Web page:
I often have people contact me who want to try drums out just to see if they like it before jumping in and buying a set. This usually entails the person coming in for several classes before making a final decision. A topic that often comes up with these students is “How can I practice the drums without drums?”. I always welcome this discussion because it shows me that regardless of the lack of drums, the student is still serious about learning the concepts and improving.
Other just don’t have regular access to a drum set, or can’t afford one.
A lot of drumming is just muscle memory and therefore you can actually do this without a kit. You just need to teach your limbs to move in a certain way, regardless of where they are placed. Another important aspect to drumming can again be worked on away from a drum set, and this is timing. You can practice timing without drums as well, and if you continue to read this article I will give you several ways to do this.
Here are my recommendations for students who don’t have a drumset but who still want to improve their skills.
1. Practice Pad
Practicing on a practice pad is the easiest way to practice away from the drums and to keep your hands in shape. You can work on things such as hand-technique, hand-conditioning, and rudiments while approximating the feel of a snare drum. Oftentimes when I work on a new technique with a student we start on the practice pad as to remove any distractions and to clearly hear the stick strike without added noise.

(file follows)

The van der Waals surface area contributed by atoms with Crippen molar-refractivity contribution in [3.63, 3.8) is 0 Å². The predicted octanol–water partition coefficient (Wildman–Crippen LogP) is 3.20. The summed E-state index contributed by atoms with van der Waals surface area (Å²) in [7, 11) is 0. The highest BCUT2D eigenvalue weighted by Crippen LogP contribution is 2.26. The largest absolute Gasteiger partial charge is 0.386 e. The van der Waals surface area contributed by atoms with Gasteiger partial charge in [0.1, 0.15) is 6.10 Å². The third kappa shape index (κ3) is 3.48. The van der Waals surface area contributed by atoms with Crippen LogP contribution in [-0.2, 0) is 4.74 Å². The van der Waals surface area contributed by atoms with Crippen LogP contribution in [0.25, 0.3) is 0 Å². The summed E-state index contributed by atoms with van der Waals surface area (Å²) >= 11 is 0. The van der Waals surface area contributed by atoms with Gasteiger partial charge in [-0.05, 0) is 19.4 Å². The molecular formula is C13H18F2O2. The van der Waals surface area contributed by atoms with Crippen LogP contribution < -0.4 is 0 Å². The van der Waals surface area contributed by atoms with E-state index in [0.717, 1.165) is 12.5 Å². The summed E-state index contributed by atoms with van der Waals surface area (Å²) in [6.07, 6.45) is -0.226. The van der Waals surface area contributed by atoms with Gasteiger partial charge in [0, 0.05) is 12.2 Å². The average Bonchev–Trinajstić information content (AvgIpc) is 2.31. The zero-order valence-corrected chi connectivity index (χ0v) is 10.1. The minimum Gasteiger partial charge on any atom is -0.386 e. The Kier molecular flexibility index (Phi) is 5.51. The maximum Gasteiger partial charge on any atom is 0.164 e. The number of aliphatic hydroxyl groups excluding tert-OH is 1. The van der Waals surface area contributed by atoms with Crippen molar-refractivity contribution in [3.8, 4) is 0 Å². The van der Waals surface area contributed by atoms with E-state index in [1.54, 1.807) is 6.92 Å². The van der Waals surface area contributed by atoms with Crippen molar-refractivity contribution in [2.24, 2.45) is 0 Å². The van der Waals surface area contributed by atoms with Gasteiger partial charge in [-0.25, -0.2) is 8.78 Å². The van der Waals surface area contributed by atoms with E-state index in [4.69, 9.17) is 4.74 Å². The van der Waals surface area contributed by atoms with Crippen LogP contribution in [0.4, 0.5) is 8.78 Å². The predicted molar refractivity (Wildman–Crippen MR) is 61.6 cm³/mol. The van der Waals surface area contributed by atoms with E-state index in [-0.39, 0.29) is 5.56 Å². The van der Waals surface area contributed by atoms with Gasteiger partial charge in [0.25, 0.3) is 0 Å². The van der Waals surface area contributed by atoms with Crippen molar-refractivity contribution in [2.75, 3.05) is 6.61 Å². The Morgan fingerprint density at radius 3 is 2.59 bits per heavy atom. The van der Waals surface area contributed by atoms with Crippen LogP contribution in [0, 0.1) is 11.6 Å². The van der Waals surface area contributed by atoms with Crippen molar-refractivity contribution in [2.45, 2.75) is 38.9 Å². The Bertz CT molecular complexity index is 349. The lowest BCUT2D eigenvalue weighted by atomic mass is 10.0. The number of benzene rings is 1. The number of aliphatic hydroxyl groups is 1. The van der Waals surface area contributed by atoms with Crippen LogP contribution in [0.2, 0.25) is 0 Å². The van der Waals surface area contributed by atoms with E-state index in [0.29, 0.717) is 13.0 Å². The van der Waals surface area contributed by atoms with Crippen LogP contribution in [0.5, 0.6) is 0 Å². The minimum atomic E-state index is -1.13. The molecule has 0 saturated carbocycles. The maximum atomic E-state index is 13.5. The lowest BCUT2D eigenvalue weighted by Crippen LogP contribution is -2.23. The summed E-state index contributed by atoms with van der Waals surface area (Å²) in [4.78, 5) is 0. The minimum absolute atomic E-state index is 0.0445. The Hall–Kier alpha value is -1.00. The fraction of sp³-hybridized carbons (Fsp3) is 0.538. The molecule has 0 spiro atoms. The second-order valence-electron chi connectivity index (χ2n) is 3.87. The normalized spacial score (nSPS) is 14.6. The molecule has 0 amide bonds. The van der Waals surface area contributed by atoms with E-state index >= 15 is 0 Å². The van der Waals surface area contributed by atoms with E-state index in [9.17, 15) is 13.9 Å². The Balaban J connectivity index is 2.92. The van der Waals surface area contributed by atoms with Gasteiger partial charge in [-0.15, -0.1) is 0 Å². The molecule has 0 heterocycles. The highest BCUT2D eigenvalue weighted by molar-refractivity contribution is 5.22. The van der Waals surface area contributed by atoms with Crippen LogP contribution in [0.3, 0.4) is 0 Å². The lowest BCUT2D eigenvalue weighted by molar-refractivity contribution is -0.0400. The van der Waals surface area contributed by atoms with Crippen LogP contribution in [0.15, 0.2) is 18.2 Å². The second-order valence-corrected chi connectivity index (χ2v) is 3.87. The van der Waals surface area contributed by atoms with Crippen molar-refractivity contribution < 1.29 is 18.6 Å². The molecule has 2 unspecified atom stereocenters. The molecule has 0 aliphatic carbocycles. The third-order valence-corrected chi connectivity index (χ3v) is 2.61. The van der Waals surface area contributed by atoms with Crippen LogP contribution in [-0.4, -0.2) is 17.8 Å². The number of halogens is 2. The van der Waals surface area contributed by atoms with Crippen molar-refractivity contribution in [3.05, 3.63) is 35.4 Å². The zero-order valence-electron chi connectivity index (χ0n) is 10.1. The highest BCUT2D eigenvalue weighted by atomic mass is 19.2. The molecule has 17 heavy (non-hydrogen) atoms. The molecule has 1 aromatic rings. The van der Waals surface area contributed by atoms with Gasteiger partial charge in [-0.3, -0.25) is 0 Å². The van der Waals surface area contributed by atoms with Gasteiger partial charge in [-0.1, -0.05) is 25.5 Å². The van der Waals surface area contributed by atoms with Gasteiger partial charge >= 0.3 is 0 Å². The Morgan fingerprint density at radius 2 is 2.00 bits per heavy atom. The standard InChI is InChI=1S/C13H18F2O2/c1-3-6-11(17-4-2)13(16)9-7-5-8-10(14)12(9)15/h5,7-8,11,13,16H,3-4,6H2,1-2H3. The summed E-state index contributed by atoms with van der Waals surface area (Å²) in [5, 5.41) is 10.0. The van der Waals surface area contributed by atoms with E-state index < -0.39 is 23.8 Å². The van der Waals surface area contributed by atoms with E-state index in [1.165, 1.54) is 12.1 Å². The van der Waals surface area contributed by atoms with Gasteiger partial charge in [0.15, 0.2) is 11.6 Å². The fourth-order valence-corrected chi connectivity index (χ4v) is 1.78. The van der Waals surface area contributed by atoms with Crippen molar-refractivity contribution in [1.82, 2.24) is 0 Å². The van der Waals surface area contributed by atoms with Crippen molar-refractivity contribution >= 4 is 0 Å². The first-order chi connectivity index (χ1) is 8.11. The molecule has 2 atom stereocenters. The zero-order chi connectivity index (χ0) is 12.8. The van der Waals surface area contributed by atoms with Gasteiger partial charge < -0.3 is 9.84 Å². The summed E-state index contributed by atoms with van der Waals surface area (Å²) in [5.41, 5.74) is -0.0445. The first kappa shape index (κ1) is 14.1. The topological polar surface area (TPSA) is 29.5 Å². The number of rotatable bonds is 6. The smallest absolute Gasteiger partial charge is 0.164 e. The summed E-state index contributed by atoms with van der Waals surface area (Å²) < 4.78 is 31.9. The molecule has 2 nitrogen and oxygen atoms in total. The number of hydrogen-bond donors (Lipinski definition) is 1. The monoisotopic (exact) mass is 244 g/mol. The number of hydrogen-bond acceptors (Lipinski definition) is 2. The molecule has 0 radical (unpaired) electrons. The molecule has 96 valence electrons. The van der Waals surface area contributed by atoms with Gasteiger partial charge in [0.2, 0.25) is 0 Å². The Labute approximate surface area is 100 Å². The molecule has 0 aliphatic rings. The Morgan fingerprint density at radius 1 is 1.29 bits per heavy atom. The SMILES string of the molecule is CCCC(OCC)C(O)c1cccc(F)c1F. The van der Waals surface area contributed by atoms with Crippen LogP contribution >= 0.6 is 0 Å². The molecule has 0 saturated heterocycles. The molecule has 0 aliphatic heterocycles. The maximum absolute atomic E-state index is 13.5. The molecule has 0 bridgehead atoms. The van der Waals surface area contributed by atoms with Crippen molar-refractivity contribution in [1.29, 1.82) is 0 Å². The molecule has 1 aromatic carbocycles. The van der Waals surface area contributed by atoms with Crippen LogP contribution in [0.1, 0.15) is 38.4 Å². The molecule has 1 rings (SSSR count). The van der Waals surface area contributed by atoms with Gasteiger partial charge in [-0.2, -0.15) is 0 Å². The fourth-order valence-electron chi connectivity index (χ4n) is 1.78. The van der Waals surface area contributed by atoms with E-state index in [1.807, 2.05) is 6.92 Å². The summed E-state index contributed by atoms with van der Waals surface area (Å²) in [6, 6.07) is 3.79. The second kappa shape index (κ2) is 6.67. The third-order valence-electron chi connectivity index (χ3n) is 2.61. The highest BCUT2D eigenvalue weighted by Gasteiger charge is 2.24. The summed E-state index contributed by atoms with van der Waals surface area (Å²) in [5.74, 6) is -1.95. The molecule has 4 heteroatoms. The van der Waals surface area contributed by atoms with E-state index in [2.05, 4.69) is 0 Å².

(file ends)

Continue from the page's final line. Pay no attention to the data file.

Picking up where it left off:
2. Multiple Stroke Exercises
You can easily work on hand-conditioning by practicing things like multiple-bounce exercises. The concept of hand-conditioning was covered in my article “12 Minutes to Stronger Hands”, and includes a 9-part video series.
3. Master Studies
Also, check out Joe Morello’s pivotal hand-technique book Master Studies, which in my opinion is the authority on hand-conditioning exercises.
You can also work on rudiments and expand your rudimental vocabulary by working on a pad. Work on articulation, precision, and fluidity. Don’t worry about speed, this will come on its own. Work on new ideas and review old ideas. Without a metronome FIRST, to develop fluidity in your playing, and then SECONDLY add the metronome.
5. Pillow Practice
Another thing you can do to build your hand muscles is to practice on a pillow, as there is almost no rebound and you will be required to lift the stick on your hand, thus strengthening your hand. Practice your rudiments, or multiple-stroke exercises such as the Stone Killer.
6. Drum Beats
There are a ton of coordination exercises you can do away from the drum set. Firstly, I would recommend practicing the coordination for any beats you are working on. There is generally a learning curve for new patterns, much of what can be learned away from a drum set.
Work on coordinations that are difficult and that you would need to spend time on before even getting to a drum set. This way you won’t have to waste any time when you do have access to a kit. Rather, you can work on things like sound, articulation, rebound control etc….
7. 4-Way Coordination
The book 4-Way Coordination by Marvin Dahlgren and Elliot Fine is another great resource that you can practice away from the drum set.
8. The New Breed
Another great book that you can use that deals with limb coordination and independence is The New Breed by Gary Chester
9. Air Drumming
Another way to practice coordination is just to airdrum along to music! This is fun and easy, and who knows, maybe it will help you to become the next Neil Peart!
10. Rock Band